Another flannel board battle ensued each time the carefully organized Bible set was brought out for a new story. I am a Mom who likes things to be in their proper place, and the flannel board set had outlines of the pieces on each storage board which greatly appealed to my desire to have things organized. Josh, however, liked to select pieces for his stories willy-nilly and (gasp) even took pieces from different boards and stories that were not grouped to together. He even mixed up the Old and New Testament pieces. It was horrible! Okay, it is probably not that big a deal to most people, but it was a battle for me to give up my neatly arranged flannel board pieces so that Josh could express his God-given creativity.

Josh is now a young adult, but he still remembers the flannel board stories with great fondness. He remembers making up many adventurous tales and having a lot of flannel pieces to work with from our large Bible flannel set. His favorite, he recalls, was the time he put the kneeling Jesus figure behind a large clay jar on a table turned on its side to provide cover. From that position, Jesus proceeded to shoot stars at his disciples across the room. And so it went in the imagination of a young boy, who believed that Jesus could do anything including spraying stars wherever He wanted them to go.

Whereas some people lament their lack of creativity, Josh and other outside the box type of thinkers find they have to stifle their creative urges many times throughout the day. It was always a challenge for me to find good boundaries that allowed Josh to follow his many ideas that led him in a myriad of directions while redirecting him to get his school work completed. Getting the academic work done did take us longer on some days when Josh pursued some of his imaginative ideas, but I wouldn’t squelch the creativity of my son for anything.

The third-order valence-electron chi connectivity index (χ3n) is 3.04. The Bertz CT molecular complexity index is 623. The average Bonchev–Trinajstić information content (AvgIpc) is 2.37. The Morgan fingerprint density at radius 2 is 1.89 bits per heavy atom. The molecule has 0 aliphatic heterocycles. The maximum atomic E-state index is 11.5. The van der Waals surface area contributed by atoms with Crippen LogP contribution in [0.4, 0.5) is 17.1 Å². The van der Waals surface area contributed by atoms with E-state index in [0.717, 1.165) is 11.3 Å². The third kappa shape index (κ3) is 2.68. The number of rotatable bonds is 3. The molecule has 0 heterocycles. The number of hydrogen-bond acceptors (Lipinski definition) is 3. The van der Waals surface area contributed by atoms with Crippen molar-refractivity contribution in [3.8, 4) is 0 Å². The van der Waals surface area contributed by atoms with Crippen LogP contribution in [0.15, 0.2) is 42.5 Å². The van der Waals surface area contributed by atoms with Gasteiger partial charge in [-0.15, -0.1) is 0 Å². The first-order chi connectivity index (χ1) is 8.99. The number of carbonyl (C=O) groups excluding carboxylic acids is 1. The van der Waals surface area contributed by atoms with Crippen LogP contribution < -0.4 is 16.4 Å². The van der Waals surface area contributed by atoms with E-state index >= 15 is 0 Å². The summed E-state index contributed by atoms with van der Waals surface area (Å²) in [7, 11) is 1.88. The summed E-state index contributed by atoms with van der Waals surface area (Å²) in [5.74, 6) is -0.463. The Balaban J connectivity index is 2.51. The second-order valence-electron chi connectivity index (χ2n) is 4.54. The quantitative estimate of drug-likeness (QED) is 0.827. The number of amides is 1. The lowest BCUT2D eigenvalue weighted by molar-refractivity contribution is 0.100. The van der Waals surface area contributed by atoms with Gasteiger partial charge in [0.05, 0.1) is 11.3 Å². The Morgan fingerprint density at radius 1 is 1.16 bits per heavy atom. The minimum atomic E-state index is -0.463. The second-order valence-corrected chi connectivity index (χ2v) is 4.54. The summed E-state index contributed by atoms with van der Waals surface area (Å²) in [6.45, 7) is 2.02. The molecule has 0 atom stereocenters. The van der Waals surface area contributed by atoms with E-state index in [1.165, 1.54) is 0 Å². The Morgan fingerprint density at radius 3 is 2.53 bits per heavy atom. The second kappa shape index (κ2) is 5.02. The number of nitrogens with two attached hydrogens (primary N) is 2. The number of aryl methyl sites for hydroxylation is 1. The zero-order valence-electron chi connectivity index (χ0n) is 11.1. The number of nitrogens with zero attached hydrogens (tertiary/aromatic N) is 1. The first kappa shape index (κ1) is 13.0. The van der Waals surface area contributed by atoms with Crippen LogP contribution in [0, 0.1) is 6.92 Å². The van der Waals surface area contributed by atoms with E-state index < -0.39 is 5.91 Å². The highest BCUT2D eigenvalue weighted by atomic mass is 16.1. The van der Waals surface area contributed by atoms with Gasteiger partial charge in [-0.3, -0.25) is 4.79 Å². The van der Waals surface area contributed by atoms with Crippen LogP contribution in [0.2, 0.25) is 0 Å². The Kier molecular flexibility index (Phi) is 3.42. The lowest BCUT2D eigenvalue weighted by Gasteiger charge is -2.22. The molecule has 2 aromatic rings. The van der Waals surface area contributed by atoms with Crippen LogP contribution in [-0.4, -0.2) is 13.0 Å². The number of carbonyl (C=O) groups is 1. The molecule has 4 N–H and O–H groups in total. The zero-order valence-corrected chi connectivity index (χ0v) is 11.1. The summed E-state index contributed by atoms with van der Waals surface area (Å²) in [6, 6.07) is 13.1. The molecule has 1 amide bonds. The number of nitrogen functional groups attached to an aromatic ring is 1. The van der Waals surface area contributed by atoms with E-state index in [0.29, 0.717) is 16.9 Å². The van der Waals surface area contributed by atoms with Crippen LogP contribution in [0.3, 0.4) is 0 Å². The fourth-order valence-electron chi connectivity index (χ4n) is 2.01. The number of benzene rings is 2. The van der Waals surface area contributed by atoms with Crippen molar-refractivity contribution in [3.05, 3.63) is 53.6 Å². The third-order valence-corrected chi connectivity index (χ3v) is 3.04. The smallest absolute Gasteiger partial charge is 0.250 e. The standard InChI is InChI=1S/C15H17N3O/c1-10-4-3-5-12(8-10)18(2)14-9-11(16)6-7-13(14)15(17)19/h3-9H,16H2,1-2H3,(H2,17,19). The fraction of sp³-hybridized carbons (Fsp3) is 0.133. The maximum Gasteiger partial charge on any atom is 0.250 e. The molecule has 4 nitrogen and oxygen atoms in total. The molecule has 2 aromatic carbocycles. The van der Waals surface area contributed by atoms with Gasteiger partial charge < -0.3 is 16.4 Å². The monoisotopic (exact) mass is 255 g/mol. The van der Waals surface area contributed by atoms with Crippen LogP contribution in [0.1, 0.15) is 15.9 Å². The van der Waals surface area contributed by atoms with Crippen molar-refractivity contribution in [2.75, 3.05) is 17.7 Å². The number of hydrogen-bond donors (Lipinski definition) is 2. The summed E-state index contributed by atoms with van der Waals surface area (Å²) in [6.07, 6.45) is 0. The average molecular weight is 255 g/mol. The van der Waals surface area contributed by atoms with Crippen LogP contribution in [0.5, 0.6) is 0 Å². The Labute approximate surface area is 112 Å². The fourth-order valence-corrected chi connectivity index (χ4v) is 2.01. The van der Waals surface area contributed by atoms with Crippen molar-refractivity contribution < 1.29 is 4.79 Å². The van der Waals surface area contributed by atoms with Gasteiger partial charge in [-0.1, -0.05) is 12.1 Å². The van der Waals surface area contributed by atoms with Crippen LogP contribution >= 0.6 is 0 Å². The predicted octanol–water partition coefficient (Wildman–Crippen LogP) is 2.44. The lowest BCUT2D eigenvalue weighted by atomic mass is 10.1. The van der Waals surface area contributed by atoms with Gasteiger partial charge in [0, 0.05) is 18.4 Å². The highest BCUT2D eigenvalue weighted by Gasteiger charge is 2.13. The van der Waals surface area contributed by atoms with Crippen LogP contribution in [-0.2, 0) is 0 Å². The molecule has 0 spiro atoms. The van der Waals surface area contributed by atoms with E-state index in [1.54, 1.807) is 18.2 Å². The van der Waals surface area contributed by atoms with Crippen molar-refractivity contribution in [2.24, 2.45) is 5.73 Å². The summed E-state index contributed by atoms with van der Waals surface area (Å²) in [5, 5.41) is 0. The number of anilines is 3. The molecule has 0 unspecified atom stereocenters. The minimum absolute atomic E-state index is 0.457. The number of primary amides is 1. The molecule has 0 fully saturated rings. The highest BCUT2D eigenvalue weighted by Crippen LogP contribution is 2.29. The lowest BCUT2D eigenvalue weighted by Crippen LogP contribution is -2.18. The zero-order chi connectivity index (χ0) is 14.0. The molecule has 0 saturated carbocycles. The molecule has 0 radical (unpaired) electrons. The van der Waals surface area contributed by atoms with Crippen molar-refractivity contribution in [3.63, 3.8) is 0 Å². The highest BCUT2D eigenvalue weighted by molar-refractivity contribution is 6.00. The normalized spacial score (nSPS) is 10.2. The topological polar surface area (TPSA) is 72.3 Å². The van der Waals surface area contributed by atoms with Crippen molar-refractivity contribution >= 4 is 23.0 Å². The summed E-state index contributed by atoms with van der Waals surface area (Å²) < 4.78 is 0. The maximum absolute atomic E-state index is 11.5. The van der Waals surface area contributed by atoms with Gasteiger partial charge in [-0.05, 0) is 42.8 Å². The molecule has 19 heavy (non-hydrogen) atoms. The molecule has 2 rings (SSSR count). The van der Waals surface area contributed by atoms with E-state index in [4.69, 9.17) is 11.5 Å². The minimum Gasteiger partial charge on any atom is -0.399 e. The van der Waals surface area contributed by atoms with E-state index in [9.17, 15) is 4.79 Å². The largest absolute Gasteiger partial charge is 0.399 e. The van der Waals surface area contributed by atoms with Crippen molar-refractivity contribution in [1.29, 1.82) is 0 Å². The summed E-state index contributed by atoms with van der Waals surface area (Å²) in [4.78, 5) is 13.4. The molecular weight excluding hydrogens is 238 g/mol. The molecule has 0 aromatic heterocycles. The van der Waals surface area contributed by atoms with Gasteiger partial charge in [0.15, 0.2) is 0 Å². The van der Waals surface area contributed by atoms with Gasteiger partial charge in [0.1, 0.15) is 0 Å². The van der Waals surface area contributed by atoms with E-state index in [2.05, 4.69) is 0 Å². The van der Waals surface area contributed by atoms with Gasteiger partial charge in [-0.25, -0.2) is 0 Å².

2 Comments

  1. Kristy

    I loved your story of Joshua and the battle of the…. flannel board. Boy can I relate! I have a husband and son whom we homeschooled(now 30) and now we have adopted 3 children of whom our 9 yr old with down syndrome is clueless that there is a box to put anything in especially to contain thoughts! Your website is a great inspiration to me. We are currently raising our adopted 3 with multiple disabilities and although they are close in age 8, 8 and 9 are many years apart developmentally. Your articles are life giving as I set out to prepare for another LONG year. I hope it is life giving to our children and that they grow spiritually as well as academically and socially. I know I will learn a lot! Blessings!!!!!

  2. Aylin

    My son Joshua would do the same thing, I’m sure! He’s nine and I wonder if he could even sit still long enough now to make it through storytime at the library. When we go he always wanders the library looking at things. Which is fine at nine but not so great at 2 or 3!